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Packers' offensive line has made quantum leap

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Dan Arkush
Executive editor

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Posted Nov. 12, 2010 @ 1:12 p.m. ET
By Dan Arkush

Updated Nov. 12, 2010 @ 6:03 p.m. ET

Through the first nine games this season, Green Bay's offense hasn't performed anywhere close to the high level it consistently displayed last season.

But you certainly can't blame the team's offensive line, which was considered a glaring problem a year ago at this time, for the offense's shortcomings.

In the first nine games in 2009, the Packers' line surrendered 41 sacks, putting it on pace to relinquish a whopping 73 sacks for the season.

Its performance improved significantly after the return of ORT Mark Tauscher, who spent the first half of the season on the mend from his second torn ACL in his left knee, but it still ended up allowing a league-high 51 sacks and imploded in the Packers' wild-card loss to the Cardinals, allowing five more sacks.

So far this season, however, it's been a much different story, with QB Aaron Rodgers going down for the count 17 times.

So what's been the big difference this season?

Team insiders cite three factors in particular:

  • The overall excellent performance of veteran Chad Clifton at the all-important left tackle position.
  • The equally rock-solid efforts of interior linemen Josh Sitton and Scott Wells at the right guard and center positions, respectively.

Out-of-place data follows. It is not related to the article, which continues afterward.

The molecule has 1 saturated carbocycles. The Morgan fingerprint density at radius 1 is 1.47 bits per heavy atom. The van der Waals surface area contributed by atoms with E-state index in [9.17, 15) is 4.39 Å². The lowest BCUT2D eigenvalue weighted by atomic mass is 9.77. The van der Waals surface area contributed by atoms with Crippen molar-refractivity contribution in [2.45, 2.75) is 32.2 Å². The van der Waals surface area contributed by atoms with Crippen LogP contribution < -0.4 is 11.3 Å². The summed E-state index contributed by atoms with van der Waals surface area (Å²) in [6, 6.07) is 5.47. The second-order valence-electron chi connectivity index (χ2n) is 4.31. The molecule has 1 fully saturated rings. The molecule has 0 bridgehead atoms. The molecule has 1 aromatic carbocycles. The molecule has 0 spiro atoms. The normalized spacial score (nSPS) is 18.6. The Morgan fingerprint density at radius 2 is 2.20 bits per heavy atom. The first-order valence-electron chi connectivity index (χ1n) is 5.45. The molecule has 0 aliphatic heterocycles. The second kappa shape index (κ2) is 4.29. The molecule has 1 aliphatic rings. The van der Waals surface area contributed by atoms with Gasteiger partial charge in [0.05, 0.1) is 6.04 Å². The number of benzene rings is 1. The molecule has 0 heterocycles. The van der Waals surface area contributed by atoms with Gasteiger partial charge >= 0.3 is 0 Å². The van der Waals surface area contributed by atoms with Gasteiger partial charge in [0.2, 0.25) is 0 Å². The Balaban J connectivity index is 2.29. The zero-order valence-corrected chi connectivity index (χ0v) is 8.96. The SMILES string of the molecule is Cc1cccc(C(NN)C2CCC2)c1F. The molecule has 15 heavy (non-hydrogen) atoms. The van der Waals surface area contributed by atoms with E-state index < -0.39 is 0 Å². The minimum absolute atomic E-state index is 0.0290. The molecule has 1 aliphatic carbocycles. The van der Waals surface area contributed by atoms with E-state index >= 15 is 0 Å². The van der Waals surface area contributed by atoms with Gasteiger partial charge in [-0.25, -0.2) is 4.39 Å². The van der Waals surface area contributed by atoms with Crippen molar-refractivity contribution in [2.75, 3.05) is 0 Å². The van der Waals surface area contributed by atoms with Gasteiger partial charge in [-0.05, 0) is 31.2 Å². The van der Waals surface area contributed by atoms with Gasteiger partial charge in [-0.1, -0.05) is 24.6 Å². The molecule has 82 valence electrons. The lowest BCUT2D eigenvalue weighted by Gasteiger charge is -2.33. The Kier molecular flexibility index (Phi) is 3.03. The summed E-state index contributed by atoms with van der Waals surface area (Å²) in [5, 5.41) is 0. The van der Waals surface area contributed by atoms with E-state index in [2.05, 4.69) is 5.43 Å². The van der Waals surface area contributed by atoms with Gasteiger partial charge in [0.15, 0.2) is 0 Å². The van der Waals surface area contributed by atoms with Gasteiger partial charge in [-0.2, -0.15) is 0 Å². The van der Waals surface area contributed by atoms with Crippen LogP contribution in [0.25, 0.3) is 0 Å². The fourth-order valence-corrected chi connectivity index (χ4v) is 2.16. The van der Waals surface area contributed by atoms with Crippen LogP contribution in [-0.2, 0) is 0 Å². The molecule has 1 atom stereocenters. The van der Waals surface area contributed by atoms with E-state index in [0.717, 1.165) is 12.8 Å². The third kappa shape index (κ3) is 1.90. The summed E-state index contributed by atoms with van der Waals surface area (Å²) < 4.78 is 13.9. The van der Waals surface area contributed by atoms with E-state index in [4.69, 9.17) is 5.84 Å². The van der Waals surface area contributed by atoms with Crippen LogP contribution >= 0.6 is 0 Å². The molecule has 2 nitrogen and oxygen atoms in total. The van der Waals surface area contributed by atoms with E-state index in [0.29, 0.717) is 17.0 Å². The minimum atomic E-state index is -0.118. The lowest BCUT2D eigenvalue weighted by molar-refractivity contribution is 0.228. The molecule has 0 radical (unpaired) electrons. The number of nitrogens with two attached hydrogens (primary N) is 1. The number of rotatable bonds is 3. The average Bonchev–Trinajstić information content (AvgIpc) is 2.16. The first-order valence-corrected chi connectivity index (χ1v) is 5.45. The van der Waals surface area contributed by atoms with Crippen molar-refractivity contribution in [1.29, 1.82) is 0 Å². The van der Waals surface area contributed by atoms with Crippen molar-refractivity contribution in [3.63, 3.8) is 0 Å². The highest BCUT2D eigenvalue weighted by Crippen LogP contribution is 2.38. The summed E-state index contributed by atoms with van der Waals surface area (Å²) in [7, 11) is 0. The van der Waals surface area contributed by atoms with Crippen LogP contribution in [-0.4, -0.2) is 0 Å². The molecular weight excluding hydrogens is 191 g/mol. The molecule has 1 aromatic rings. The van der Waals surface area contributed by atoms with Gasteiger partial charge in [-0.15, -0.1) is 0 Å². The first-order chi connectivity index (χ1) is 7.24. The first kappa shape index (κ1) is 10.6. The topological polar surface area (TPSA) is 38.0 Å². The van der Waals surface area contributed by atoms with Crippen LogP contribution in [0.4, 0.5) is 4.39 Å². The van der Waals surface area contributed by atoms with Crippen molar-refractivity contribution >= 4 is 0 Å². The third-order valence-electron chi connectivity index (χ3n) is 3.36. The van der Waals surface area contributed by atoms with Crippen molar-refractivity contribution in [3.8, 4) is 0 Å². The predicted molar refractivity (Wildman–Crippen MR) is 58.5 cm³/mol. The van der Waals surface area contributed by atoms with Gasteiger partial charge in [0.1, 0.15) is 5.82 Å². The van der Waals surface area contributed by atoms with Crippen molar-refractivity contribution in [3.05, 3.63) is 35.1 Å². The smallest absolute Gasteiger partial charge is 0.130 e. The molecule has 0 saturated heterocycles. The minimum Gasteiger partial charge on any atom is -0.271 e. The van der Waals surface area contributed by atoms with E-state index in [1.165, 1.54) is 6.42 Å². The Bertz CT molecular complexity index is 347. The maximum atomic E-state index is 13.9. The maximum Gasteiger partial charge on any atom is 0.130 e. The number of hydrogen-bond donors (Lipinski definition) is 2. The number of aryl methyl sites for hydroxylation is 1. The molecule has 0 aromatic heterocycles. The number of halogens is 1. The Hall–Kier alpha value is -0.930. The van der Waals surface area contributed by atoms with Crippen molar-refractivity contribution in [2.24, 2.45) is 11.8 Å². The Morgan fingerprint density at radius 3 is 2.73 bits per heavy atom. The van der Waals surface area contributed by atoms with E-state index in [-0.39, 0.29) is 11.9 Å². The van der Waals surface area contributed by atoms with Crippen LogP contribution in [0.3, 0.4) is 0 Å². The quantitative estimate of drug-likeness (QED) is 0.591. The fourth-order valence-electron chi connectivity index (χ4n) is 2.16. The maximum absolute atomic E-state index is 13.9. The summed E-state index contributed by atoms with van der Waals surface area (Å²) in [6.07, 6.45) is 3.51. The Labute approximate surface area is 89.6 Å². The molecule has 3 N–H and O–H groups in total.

• And last, but certainly not least, the ability of first-round draft pick Bryan Bulaga to hold down the fort at right tackle in place of Tauscher, who missed the last five games with a shoulder injury before being placed on injured reserve Nov. 12.

After missing four games due to injury in 2009 and getting forced out of four others, including the wild-card loss to Arizona, Clifton has started every game so far this season and is widely considered to have played as well as he ever has in his distinguished 11-year career.

Clifton drew rave reviews for his prime-time performances in victories over the Vikings and Cowboys, when he made highly regarded Jared Allen and DeMarcus Ware, respectively, virtual nonfactors.

Wells and Sitton have been pillars of strength, quietly performing at Pro Bowl levels, according to most daily team observers.

Bulaga, who is expected to be the team’s left tackle of the future, has had a few glitches, but he has mostly earned high marks.

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